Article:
Jason Joyce
March 21, 2014 | Chalk Talk | Jason Joyce

Break Free From The Rote

Broke up, and I'm relieved somehow
It's the end of the discussions that just go round and round and round, and round, And round, and round it shouldn't have been anyway - Issac Brock  

    Wherever exists some topic that is written about and discussed endlessly,  there arises a desparate need for controversy to keep the discussion going.  The world of wine definitley falls into this pattern.  And true to form as in other worlds, I always find that the "controversies" concerning wine are rather boring and not all that important.  In the short amount of time I have been in wine, there are two topics that just will not go away. The first thing people just love love love love love love love to talk about is alchohol levels and ripeness.  It's a strange one way debate though as I have never encountered the enraged drinker of fruit driven big full bodied wines lamenting the mere existence of acid driven "elegant" wines.  That seems to ring the alarm bells of a created controversy to me and one that demands little attention.  This "debate" just seems like a complete waste of time and energy to me.  Wines exist in the full range of flavors and styles, drink what you like and let others drink what they like. As George Saintsbury, one of the godfathers of wine writing said:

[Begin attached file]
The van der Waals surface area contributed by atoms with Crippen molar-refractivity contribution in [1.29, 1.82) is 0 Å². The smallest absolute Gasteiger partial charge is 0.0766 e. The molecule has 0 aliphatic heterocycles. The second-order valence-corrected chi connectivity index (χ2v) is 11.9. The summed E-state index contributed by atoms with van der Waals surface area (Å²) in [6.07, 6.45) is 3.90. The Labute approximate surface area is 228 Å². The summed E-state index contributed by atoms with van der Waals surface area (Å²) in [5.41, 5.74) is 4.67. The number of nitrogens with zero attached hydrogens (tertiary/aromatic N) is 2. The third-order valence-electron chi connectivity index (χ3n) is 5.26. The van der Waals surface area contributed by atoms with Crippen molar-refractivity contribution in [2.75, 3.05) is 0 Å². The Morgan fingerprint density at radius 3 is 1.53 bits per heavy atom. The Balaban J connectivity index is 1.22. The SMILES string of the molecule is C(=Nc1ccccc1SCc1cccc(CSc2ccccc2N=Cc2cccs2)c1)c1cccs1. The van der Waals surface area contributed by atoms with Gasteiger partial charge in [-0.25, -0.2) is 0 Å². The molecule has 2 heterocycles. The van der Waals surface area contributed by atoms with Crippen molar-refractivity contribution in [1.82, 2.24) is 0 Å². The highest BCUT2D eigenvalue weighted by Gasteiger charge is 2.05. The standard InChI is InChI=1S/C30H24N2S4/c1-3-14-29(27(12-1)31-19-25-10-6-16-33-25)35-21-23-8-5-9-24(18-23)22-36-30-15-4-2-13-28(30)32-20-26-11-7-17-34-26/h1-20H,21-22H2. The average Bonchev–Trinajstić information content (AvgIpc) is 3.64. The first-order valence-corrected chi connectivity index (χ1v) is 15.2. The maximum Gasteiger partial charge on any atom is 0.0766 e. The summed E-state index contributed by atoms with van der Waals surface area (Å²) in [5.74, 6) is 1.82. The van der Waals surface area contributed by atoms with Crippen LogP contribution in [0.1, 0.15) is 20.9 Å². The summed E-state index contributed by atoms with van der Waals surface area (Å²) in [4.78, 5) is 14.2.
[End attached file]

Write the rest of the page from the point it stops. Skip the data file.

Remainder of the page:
"The hardest thing to attain... is the appreciation of difference without insisting on superiority" 

The problem is that taste in wine is akin to taste in clothes or music, it has become a cultural proxy for establishing your ability to discriminate true quality.   It goes back to a great scene in one of my favorite movies, "How to work out what makes good things good is hard isn't it?"  And the importance of taste in today's world explains why things can get personal and defensive when talking about wine.

     The other topic which is at least somewhat interesting, but again not nearly as important as the time and effort dedicated to it its continuation is wine bottle closures.  It is interesting mainly due to it being part of the core idea of wine drinking and the importance of ritual.  The cork vs. screwcap story is almost an allegory for the moral debate on souls and brain chemistry.  The feeling of "Is there more to this or is the simple explanation the truth?" Screwcap advocates will site the evidence that screwcaps are superior in all regards in terms of performance and ease of use.  It represents human science outpermforming nature and all the back slapping that comes with that.  The cork set sticks by tradition and likes to say, "Hey man, a cork just feels right."  I myself have always gone with the cork.  It might not be perfect, but for a completely natural product, it is pretty damn good.   And then an old college friend sent me a video in the comments section of this very blog.  I thought it was eloquent enough that I should share it up on the front page, and as good a reason as any to stick with putting corks in the bottle, worts and all.  And just live with the fact that if you get a tainted bottle, let me know, we always gladly replace them with a fresh bottle. 


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